I have never seen a 'fusion' style steak house. Most of the ones I have been to are the old-style decadence you are referring to. Are there any notable modern ones in the city?

                  1. re: BokChoi

                    Maybe something like MEATing? The fusion-y steakhouses are more common in the States (like NYC or LA) where you could, for instance, get a prime porterhouse with a tamarind sauce beside Japanese purple yams.

                    1. re: tjr

                      Wow. That sounds really interesting. Maybe I'll look that up on before my next visit. Thanks.

                        1. re: Edith S

                          Yep. It became Picnic, which has also now closed, and now it's something else new (can't remember what).

                          1. re: torontofoodiegirl

                            Not an endorsement as I haven't been. The Leafs have just been too painful to watch without adding a dining out bill to my misery.

                            1. re: Googs

                              Interesting... Looks like it's undergone some considerable changes since its incarnation at Yonge and Eg. I only went there a couple of times, but really enjoyed the former Meating and thought it should have done better than it did. Not sure I'm so keen on the idea of the new one (menu doesn't look as good, and the sports bar atmosphere isn't my thing).

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                1. This could also be a good opportunity to pick up some of the Barberian's branded steak spice. It is a handy spice mix to have around.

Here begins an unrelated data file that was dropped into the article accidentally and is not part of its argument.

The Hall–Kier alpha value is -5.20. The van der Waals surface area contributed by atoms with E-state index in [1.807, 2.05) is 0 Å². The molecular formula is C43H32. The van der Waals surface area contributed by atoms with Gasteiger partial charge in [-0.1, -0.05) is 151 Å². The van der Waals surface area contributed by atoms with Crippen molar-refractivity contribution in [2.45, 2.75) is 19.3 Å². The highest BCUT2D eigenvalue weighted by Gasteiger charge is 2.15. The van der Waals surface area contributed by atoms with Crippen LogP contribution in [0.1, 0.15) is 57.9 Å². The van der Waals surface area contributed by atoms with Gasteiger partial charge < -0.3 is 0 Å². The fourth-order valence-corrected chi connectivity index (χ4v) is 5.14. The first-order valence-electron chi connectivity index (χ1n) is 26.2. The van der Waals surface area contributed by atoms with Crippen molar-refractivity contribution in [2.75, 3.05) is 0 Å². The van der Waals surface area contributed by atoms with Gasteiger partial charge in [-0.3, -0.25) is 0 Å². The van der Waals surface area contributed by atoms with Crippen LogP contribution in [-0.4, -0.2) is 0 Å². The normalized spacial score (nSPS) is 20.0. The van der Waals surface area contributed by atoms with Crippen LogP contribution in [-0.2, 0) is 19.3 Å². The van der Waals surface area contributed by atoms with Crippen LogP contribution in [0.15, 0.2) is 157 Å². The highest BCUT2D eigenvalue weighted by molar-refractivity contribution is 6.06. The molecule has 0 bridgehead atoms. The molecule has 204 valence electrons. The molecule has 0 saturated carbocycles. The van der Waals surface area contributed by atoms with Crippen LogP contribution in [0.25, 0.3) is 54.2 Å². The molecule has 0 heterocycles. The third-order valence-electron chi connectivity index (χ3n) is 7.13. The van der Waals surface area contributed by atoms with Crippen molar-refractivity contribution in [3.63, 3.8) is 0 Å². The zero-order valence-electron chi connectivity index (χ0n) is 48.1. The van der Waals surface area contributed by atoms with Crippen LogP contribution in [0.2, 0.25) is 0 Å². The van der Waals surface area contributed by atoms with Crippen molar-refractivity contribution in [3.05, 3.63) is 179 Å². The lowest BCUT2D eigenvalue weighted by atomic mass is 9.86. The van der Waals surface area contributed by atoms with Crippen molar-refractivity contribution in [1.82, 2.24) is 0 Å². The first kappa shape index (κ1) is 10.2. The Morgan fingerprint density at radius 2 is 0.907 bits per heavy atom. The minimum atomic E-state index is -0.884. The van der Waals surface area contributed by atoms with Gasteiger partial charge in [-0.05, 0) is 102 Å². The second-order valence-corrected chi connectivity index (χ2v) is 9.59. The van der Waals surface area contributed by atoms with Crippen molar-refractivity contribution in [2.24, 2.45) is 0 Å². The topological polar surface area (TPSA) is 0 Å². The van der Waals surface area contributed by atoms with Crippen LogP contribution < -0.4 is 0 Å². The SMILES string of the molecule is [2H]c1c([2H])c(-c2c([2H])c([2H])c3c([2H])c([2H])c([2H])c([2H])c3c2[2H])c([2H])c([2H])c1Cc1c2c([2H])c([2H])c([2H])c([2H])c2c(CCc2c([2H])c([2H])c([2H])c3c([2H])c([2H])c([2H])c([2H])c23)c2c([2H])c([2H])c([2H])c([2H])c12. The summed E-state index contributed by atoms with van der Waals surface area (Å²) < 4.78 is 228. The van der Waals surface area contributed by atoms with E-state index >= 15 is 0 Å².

9 Replies
                  1. re: graydyn

                    What signature spice makes their rub special? I am not much of a spice-rub aficionado. Do they use this rub on all their steaks?

                    1. re: BokChoi

                      Commercial spice rubs are really suspect. I'm surprised when a good steak house gets into the Montreal Steak rub game.

                      1. re: BokChoi

                        It's more like a seasoning salt than a rub. Really nothing special, I think if you mixed a grocery store seasoning salt with some herbs de provence you would end up with something similar. I think it's sea salt, with garlic, mixed herbs, probably paprika. It's really convenient for burgers, chicken, etc. since it's a sort of 'all-in-one' seasoning with a good balance. Definitely no MSG.
                        I'm not sure if they use it on all of their steaks, I've always assumed that they do.

                        1. re: graydyn

                          Thanks for the info jayt90, graydyn and duckdown.

                          1. re: graydyn

                            The first igredient on the list is "Sea Salt".

                        2. re: graydyn

                          I'm a huge sucker for buying rubs I've never tried before

                          Problem is, I end up with a cupboard full of 30 different rubs I;'ve only used once, and throw them out at the end of summer

                          I'd like to hear about this one as well

                          1. re: duckdown

                            duckdown, you're far better off making your own rubs in quantities you know you'll consume swiftly. Having some prepared rubs around is okay in a real time crunch, but not the way to go in the norm. They go stale and lose their ability to flavour-enhance.

                            1. re: Googs

                              This is probably good advice, problem is, I don't have steaks very often so I don't really get a chance to play with my own rubs or variations very often

                              Any that you commonly use? :)

                              Happy Holidays!

                              1. re: duckdown

                                I started with following the recipes in the Weber's Real Grilling cookbook. Now I just make-up my own following their basic pairing rules of hot & sweet, earthy spices & herbs, or sharp & salty. You can combine all 6. A small amount of fresh ground fennel is surprisingly good on steak.